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Question Number: 31533

Law 11 - Offside 5/15/2017

RE: Vets Football Adult

John Vane of Hoddesdon, Hertfordshire Uk asks...

If the attacker plays a through ball to his mate who is in an Offside position , but then the Defender tries to intercept, but unfortunately slices it through to the lad, is he then offside, or not ???
I recall a few seasons back, that it meant he was effectively played onside , but then it was rescinded !!!

Answer provided by Referee Richard Dawson

Hi John,
the LOTG on offside were not rescinded but they were altered and reworded in the past 3 years to imply a slightly different concept where if the defender made a deliberate attempt to play the ball and failed to control said ball as a MISTAKE then the offside restriction for the opposition was lifted. However if the referee saw the attempt was a instinctive reaction the mistake is looked at as deflection or rebound which does NOT reset the opposition offside restriction. There is another consideration in that a DELIBERATE save whereby the defender, usually but not just limited to the keeper, prevents a shot on goal even though it was a deliberate play that it is looked at as an automatic deflection or rebound and NO offside rest occurs .
This is where gaining an advantage portion of offside occurs.

(1)When a ball is looked at as rebound, deflection or deliberate save the offside restriction is NOT lifted
(2)When a player deliberately tries to play the ball but makes a mistake where the ball is redirected to an opponent the offside restriction IS lifted
(3) The distinction between a deliberate play mistake and the others is based on a lot of criteria where the referee uses their judgement if they apply.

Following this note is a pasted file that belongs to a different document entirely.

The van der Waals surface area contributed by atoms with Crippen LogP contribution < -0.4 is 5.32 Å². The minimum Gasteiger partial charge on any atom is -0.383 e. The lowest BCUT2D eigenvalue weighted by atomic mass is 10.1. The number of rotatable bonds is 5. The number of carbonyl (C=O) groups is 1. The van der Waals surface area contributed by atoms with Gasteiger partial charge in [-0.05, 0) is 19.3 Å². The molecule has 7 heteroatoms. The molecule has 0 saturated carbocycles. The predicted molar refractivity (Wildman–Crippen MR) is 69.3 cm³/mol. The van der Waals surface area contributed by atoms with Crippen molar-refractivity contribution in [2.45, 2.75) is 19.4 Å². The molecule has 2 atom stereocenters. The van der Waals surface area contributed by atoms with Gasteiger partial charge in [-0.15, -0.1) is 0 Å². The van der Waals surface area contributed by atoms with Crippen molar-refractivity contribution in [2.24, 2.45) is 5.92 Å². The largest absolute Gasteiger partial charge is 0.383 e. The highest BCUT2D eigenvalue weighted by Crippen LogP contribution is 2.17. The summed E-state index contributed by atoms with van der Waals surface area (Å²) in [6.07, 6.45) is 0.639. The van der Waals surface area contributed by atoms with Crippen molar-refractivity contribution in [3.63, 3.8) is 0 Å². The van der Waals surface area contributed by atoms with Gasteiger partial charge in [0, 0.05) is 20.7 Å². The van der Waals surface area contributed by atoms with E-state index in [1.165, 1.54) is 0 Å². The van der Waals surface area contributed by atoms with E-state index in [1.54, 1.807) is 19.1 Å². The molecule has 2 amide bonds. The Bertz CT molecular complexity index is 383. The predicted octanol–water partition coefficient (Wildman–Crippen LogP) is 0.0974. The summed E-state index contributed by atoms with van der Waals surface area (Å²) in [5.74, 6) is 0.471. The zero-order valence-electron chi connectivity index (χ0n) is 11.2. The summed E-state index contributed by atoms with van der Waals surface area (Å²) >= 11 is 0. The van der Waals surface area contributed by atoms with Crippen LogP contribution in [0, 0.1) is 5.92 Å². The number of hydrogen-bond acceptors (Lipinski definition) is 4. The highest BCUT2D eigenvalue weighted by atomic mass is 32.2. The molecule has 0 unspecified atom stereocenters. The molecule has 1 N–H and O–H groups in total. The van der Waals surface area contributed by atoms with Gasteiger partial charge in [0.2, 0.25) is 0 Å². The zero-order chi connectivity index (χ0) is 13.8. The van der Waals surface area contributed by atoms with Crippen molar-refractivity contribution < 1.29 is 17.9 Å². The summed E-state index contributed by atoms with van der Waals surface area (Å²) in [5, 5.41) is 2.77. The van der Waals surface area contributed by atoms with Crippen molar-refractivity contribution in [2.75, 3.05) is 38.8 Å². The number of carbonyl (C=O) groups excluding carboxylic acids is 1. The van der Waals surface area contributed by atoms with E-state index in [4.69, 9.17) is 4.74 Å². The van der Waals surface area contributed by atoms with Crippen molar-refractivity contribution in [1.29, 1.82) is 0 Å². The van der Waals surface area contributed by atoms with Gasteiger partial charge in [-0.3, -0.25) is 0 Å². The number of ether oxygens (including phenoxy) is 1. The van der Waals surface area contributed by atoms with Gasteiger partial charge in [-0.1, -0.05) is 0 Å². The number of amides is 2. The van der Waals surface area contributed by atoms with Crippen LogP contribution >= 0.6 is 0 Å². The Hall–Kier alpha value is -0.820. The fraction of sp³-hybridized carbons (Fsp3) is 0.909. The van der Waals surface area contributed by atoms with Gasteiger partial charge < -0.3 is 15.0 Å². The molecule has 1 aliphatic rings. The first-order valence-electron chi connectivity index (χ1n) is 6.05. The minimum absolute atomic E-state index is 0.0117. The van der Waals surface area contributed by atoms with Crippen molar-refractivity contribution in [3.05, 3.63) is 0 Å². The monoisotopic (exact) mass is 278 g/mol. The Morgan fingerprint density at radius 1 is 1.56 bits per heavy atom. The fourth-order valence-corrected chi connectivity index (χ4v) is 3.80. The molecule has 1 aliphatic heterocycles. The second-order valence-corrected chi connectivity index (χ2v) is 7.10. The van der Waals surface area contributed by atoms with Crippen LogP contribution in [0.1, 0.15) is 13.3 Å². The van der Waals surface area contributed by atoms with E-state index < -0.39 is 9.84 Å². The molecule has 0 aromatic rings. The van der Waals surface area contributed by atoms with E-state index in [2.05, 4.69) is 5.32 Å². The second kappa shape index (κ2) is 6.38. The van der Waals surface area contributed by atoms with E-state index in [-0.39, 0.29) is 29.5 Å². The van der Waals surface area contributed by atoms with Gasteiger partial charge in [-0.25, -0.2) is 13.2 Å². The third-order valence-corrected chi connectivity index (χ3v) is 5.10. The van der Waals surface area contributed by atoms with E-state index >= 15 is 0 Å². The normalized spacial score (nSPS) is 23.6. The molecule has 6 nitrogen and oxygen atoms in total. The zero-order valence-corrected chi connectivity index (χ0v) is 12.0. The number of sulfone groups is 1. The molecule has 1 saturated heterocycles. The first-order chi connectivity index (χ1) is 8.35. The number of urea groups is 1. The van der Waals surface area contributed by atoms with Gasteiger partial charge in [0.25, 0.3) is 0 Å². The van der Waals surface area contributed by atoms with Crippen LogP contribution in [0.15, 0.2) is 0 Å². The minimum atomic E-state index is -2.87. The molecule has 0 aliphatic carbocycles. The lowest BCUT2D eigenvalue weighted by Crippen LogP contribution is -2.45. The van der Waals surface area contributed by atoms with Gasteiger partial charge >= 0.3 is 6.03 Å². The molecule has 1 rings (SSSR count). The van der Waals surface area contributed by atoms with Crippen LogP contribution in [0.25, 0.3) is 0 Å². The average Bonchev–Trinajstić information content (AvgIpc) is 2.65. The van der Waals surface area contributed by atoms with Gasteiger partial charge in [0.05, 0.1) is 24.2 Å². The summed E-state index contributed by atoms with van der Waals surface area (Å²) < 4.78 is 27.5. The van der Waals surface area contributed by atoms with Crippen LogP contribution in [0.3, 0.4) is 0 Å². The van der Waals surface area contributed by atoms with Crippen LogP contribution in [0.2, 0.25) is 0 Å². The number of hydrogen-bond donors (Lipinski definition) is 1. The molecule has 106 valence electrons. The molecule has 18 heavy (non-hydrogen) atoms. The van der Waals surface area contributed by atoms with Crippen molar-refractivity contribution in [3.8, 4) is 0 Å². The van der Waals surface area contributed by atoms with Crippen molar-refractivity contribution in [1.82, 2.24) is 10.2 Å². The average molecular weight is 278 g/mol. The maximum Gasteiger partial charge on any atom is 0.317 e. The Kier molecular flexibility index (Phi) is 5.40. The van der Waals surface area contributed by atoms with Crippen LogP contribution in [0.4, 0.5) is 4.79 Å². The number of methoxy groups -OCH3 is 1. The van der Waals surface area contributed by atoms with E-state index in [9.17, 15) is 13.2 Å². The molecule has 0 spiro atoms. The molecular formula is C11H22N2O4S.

(a) Location was it a deliberate save? Would the ball have entered the goal? If yes then offside restriction remains
(2) Time & ball pace, was there sufficient time to be able to react and set up or was it just an instinctive reaction/flail?
(3) Space & line of sight was there room to react? Was there awareness of the ball flight and did the pace or direction of the ball change unexpectedly?

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Answer provided by Referee Joe McHugh

Hi John
Over the years Offside Law 11 has had many changes to interpretation. It is the most amended law.
In general if the ball is deliberately played by a player to an opponent in an offside position that was not offside for a very long time. However if the ball was deflected then that did not reset offside and offside is called once the conditions are fully met. What has happened over the last number of years is that attempts have bern made to bring greater clarity in the interpretation to the difference between a deliberate play and what is a deflection. Sometimes there can be a fine line yet as described a sliced kick is a deliberate play not a deflection so it is a reset of offside.
Here is an example of a reset. It is not a deflection or a rebound and the AR correctly keeps the flag down

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Answer provided by Referee Peter Grove

Hi John,
I'm not sure what you would classify as 'a few seasons back' but being played onside by any touch on the ball by an opponent was removed from the Laws in 1978. Prior to this, the law said a player in an offside position was not penalised if: ''The ball last touched an opponent or was last played by him.''

However in 1978 this was changed following an earlier proposal by the Welsh FA, which stated:

''For a player to be placed 'on-side' when the ball accidentally touches an opponent is contrary to the spirit of the Law. The Referee should have sole discretion as to whether or not a player intentionally plays the ball.''

So ever since then, it has only been when an opponent deliberately plays the ball that the attacker is not offside. It is true that the specific wording making this absolutely and unequivocally clear was only put into the Laws on 2013 but the requirement for it to be a deliberate touch has been applied, as mentioned, for almost 40 years now.

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Offside Question?

Offside Explained by Chuck Fleischer & Richard Dawson, Former & Current Editor of AskTheRef

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